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I've just been in the emergency room for two and a half hours," Sarah announced, pushing on as we passed on the street, "and I've got to see my daughter." I had seen Sarah, the daughter of a neighbor, grow up, a few years ahead of my two children, and nowadays run into her only when she comes to visit her parents with her own family. Her right foot was freshly cradled in the clunky contraption doctors call a walking boot but is more accurately a limping boot.
"How old is your daughter now?" I asked.
"Almost four," she said. "And," she added, her voice suddenly shaky with panic, "I've never been separated from her this long before. And she's never been away from me."
There was a time when two and a half hours away from one's four-year-old would not have been seen as a separation. It would have been sought after and thought of as a respite, a reprieve, a welcome break for both mother and child. It would have been seen as a small but necessary step on the long march toward independence, toward a child's adaptation to a world composed of people who are not biologically devoted to satisfying her every wish and making her happy. And it would have been seen as a chance for a parent to reconnect, however briefly, with interests in the world at large.
But this is 2008 and the childrenor at least many of themare never safe enough, never happy enough, unless they are directly in the laser sights of Mommy, and sometimes Daddy. The perpetual presence of Mom is supported by a burgeoning belief that only she is competent enough, that no one can provide care for the children or meet their needs as well as she can, that depriving the child of her direct attention in the first few years could, in fact, cause psychological damage for life. For this, a growing number of successful women are giving up significant careers to stay at home with the little ones, demographers report. It seems that to justify such application of their skills and education, they have to elevate child rearing to a challenge worthy of their time.
Parental hyperconcern about safety and well-being turns a two-and-a-half-hour interlude of what once, in calmer days, may have been looked on as a break from the kids into a window of intense worry. Hyperattendance to children falsely breeds a sense of control and erroneously endows every action of the child with an importance it does not have. It also violates a cardinal rule of development: attentive and responsive care to an infant is absolutely necessary, but there comes a point when it is oppressive, robbing children of the very thing they need for continued growth. In small doses at first, and larger ones later, separation is essential to activate the system the infant will call on for exploring the world and mastering inner and outer life. Buried in overattachment and overinvolvement is an assumption of fragility, the belief that by not having some nuance of need met, the child will be irrevocably harmed. The paradox of parenting is that the pressure to make it perfect can undermine the outcome.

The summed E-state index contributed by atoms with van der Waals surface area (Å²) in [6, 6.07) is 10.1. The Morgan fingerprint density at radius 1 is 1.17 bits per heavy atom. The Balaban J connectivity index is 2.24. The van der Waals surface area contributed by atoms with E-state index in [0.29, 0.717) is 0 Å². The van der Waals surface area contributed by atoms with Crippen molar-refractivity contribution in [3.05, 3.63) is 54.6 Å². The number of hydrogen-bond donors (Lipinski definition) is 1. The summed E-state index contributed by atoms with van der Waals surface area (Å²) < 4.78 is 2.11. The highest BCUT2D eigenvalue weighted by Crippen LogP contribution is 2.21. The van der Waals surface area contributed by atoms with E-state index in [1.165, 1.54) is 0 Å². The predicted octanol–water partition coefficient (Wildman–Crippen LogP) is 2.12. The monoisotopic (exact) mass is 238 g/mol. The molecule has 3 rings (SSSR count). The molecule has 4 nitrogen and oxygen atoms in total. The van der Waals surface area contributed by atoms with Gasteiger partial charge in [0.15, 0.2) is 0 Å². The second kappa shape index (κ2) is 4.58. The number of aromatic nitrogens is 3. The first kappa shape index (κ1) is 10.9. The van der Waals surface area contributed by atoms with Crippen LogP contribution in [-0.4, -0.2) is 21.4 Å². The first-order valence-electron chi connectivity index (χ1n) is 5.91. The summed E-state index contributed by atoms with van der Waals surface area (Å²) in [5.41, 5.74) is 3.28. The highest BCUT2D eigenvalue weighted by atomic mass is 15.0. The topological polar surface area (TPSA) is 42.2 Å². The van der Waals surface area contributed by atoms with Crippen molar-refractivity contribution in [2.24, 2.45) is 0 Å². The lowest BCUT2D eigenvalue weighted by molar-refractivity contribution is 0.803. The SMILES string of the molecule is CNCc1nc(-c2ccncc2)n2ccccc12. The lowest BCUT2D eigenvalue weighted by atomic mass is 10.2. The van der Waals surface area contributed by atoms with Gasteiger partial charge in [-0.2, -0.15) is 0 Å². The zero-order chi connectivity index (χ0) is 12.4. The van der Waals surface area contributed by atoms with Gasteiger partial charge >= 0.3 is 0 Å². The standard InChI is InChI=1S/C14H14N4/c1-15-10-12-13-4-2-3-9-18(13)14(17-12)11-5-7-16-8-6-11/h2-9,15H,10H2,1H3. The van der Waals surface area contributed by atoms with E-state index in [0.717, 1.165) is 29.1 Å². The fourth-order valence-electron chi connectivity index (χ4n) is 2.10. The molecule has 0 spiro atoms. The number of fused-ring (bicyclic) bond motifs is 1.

Parents, nevertheless, will not have to relinquish scrutiny of their children to others, even trained professionals, when the kids enter school. Many live in a school district that maintains a Web site just for parents and runs a computer program that allows them to keep an obsessive eye on their kids throughout the school day, from the minute they enter kindergarten to the day they graduate from twelfth grade. Zangle is one such program favored by a number of midwestern school districts. Parents in affluent areas like Bloomfield Hills and Birmingham, Michigan, where up to 70 percent of the highly educated mothers may be stay-at-home moms, are so tickled by the remote control it provides them that they spend hours "zangling" their kids--and comparing the results with other parents passing their days the same way. With a secret password, they log on and check whether their kids have turned in their homework assignments, review the grades they are getting on tests and reports and daily homework assignments, discover whether there have been any "behavioral incidents," and even find out whether their kids chose chocolate milk or Pepsi with their burger and fries in the school cafeteria.
Excerpted from A Nation of Wimps by Hara Estroff Marano Copyright © 2008 by Hara Estroff Marano. Excerpted by permission of Broadway, a division of Random House, Inc. All rights reserved. No part of this excerpt may be reproduced or reprinted without permission in writing from the publisher.
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